One night I was feeling a bit restless so I decided to take myself for a hike to the Lighthouse and there-a-bounds. It was quite enjoyable. I really enjoy exploring and I find something really relaxing about doing it at night- but I am not advocating for anyone else to do it as the night has a pitfall of potential dangers such as sudden holes in the ground, rickerty stones that give way underfoot and an abundance of spiders out and about. However, that said, this was one of my most enjoyable forays. I came across some young Eels in the ‘World’s Smallest Fresh Water Creek’ on the way to the Campground. They were taking advantage of the mud and leaf litter but I did manage to snap a picture of one that was pretending to be a stick. Up at the Lighthouse I came across a Leaf-Curling Spider that was eating a juicy bug with an almost indecent relish. I’ve never seen anything like it. Fortunately he was not at all disturbed by the light of my torch and if anything, took an even greater delight in having an audience to watch his feeding frenzy. After spending an enjoyable few hours walking around I retraced my steps down the Lighthouse track and almost ran smack-bang into the web of a Garden Orb. The spider had just captured a tasty treat of its own and it was having a grand time wrapping it. After watching for a while I ducked under the web, had one last look at the Eels in the creek and then headed for the jetty. I am a big advocate for checking out the jetty at night because you never know what delightful treat you may witness amongst the hunting fish. One guest was lucky enough to see a Lionfish attacking a second Lionfish! I’ve never heard of that before and can only surmise that one may have told a ‘Your Mama’ joke. On this particular night as a fantastic end to my night time adventure I saw a large squid eating one of the Butterbream fish- I’ve often seen them hunting the smaller Baitfish side by side and I had no idea that the squid will happily capture and devour one of their allies! A second fish, it reminded me in shape of a Sweetlip or Perch but I really couldn’t say for sure, was darting around trying to pick up scraps of flesh as the squid tore into the fish with its beak. It had its tentacles wrapped around the Bream which was well and truly dead by this stage. I took some photos but they weren’t the best quality. Still, hopefully you can make out a few of the details.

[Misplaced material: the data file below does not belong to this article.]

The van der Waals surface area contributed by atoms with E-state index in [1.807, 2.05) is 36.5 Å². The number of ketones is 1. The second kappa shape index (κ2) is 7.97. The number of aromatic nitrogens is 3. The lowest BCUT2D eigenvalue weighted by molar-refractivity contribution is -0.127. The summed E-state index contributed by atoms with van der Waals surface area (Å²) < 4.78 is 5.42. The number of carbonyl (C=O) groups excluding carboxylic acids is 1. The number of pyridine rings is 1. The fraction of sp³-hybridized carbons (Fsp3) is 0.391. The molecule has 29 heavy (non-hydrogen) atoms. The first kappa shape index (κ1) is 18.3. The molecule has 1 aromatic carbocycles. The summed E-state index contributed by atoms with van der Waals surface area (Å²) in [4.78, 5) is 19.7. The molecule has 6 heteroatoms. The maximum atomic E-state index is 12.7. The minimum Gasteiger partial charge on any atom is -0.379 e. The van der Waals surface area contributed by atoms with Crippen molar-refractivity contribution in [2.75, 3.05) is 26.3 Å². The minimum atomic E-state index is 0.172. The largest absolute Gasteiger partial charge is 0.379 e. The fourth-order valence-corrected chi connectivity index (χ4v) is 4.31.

Left to Right: The Eels freezes (Centre) and tries to camoflauge with the background. These little Geckos were everywhere and I had to be really careful where I put my feet to avoid stepping on them. This Garden Spider had her fangs sunk into its prey just as the Reef Squid ate the Butterbream it caught. Photos by Jen Moloney

Not to be outdone by the night predators the Black Tip Reef Sharks were at it again. I was on Nudey Beach one day when my Husband spotted a school of Baitfish in the water. We knew what that would attract and sure enough within ten minutes we saw the first small fin slice the water surface. Within half an hour there were four sharks sporadically charging through the school, and driving them further into the shallows. One was quite large and took advantage of the tiny wave crests to surge over the top of the shallowest reef and snatch a gobfull of wriggling fish. Unfortunately we were never fast enough to capture a photo of him doing this but we did get a few to commemorate the afternoon. However I did pay the price afterwards- I was so excited watching them that I forgot to reapply the sunscreen and as result was rather burned the next day.

To end this month’s wrap I think I will leave you with some of my favourite photos that I took of the reef this month. What else could really summarise the splendour that has been June?

Okay so this last one is not the reef but it was arguably one of the most beautiful sunsets I’ve ever seen! Photos by Jen Moloney

Jen Moloney – Marine Biologist & Tours Co-Ordinator